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LIFE ON A SILKEN THREAD
The delicate webs that spiders weave are far more than mere insect traps. Tiny worlds filled with vibration, they are extended organs of touch that allow these nearly blind creatures to flourish.
In autumn, baby spiders set out on their own by catching the wind with a “kite” of silk. When the wind dies, the spiderlings alight in their new home. Here, the threads of baby spiders have come to rest on a fence in Louisiana.
Article by Ben Patrusky Photos by Robert Noonan
The story^^ins in 1948, when young
pharmacological research at the University of Tübingen in West Germany, was approached by Hans M. Peters, the famed German zoologist. Peters was stumped and needed help. He wanted to make a movie about spider-web construction, but the creatures just wouldn’t cooperate. The species He worked with wpve their-cartwheel webs daily at about four o’clock in the morning, when there wasn’t sufficient light for filming. Peters shunned the use of artificial light for fear of disrupting normal web manufacture.
Peters hoped Witt could come up with a drug that would induce the spiders to shift their web-building activity to a later, more cinematically suitable time. Witt tried a variety of agents, from stimulants to sedatives. None of the drugs worked—but they did provoke some startling behavioral changes, causing the spiders to weave eerily deranged webs. Discouraged, Peters abandoned his film project. But now Witt had become intrigued. He saw a way in which spider webs could help him in his efforts to understand the effects of mind-altering drugs on human behavior. In Witt’s view, the webs offered a powerful analogue of mental aberration and provided a new tool with which to screen chemicals for hallucinogenic potèntiaL Witt’s demonstration of the weird ways in which LSD, caffeine, marijuana and other agents distort web architecture gained worldwide headlines. But his fateful encounter with Peters had a more far-reaching effect on his life: it sparked what was to become his lifelong affair with these creatures. “I love spiders,” Witt says simply.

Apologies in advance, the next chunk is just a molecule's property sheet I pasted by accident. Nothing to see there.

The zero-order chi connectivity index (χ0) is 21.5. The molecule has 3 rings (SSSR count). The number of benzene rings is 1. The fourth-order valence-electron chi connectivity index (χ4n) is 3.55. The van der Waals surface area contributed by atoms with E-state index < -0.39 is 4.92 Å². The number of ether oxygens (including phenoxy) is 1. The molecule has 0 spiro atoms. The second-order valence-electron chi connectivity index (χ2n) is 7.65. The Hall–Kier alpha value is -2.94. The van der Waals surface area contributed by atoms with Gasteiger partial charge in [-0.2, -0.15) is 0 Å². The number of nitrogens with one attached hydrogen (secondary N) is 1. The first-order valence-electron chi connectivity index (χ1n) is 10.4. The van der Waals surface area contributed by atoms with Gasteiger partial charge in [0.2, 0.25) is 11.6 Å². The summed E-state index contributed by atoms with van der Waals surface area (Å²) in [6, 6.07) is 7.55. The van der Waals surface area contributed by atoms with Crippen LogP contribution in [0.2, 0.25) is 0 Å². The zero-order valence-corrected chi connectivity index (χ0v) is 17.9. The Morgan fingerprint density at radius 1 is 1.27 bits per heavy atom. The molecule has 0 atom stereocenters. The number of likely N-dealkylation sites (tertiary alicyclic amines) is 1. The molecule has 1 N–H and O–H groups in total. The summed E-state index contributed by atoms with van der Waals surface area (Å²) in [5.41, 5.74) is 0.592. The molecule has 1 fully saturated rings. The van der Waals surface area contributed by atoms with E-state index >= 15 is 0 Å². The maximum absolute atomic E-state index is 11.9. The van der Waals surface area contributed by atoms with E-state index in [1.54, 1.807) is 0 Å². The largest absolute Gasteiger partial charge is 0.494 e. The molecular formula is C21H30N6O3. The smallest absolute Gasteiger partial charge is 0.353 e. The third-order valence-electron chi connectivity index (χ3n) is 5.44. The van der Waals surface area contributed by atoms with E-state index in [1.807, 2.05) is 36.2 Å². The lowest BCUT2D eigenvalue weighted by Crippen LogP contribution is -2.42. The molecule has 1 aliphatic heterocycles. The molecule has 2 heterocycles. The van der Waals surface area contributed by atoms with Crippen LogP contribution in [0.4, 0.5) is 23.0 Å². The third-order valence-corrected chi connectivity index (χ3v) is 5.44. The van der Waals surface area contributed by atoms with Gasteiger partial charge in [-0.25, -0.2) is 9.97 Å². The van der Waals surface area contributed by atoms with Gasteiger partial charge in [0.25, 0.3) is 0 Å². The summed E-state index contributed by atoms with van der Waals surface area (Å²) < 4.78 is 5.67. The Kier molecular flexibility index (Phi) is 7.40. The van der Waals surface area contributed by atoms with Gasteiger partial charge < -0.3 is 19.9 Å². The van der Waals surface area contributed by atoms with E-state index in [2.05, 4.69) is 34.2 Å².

Witt’s addiction to spiders did not, however, divert him from his interest in clinical medicine and human disorders. For 15 years, until his recent re-
Spider expert Peter Witt shows photographer Robert Noonan il* lustrations of various webs
(above); each species spins a different type. Some examples of the most common designs appear in the insets opposite: a close-up of moth scales and wing bits caught in the orb web of a cross-spider; a funnel web built by a grass spider; and the stabilimentum web of a crossweb spider. Below the insets: a sheet web covered with dew.
tirement, Witt managed to combine both pursuits as chief of research at the North Carolina Department of Mental Health in Raleigh.
Witt’s unusual introduction to spiders immediately placed him in the vanguard of arachnological research. Traditionally, spider scientists had for the most part confined themselves to taxonomy—the business of pinning specimens under a microscope and identifying and classifying creatures according to morphology (size and color), family, genus and species. Trifling importance was attached to inquiry into spider dynamics, into how they live and what they do. But that is precisely where Witt’s interest lay—in behavior, as expressed in that most extraordinary activity of all, the manufacture of the web. Through the years, Witt and a coterie of other scientists have succeeded in demystifying the spider by unraveling many long-standing secrets about this superlative, bigbrained form of invertebrate life. Not surprisingly, neurobiologists (scientists concerned with how the brain
processes information) have also begun to take a shine to these silk-spinning builders, using the web as a kind of “road map” linking nervous-system function to behavior.
Before his Witt allowed
me into his wondrously cluttered laboratory and began to unfold the dazzling story of life on a silken thread.
Not all spiders spin webs, Witt explained. In fact, of-the approximately 30,000 species identified in the world so far, about half don’t. These spiders survive as prowlers, va
grant hunters of insectprey. One such is the tarantula, the most primitive spider of>ai|il *
For web weavers, however, the structure is more than just an insect snare. For these architects-in-silk, the web is their window on the world, their primary vehicle of communication. Witt invokes the wisdom of the German philosopher Schopenhauer to explain the web’s relationship to the survival of the spider. Schopenhauer argued that our understanding of the world is formed by the organs of perception. For humans, it’s a predominantly visual world; for the nearly blind web-building spider, it’s a world filled with touch and vibration. Not only do the signals transmitted through the silken threads reveal information about the heft and location of trapped prey but they also play a delicate role in the precarious business of spider courtship and mating. The web, in effect an extended organ of touch, , is the key to the spider’s well-being and social life. “The blind spider, without a web, is all but helpless,” says Witt. “He is unable to catch or even to identify prey without vibration cues, and his feet, adapted for hanging on threads, slip on smooth surfaces. ”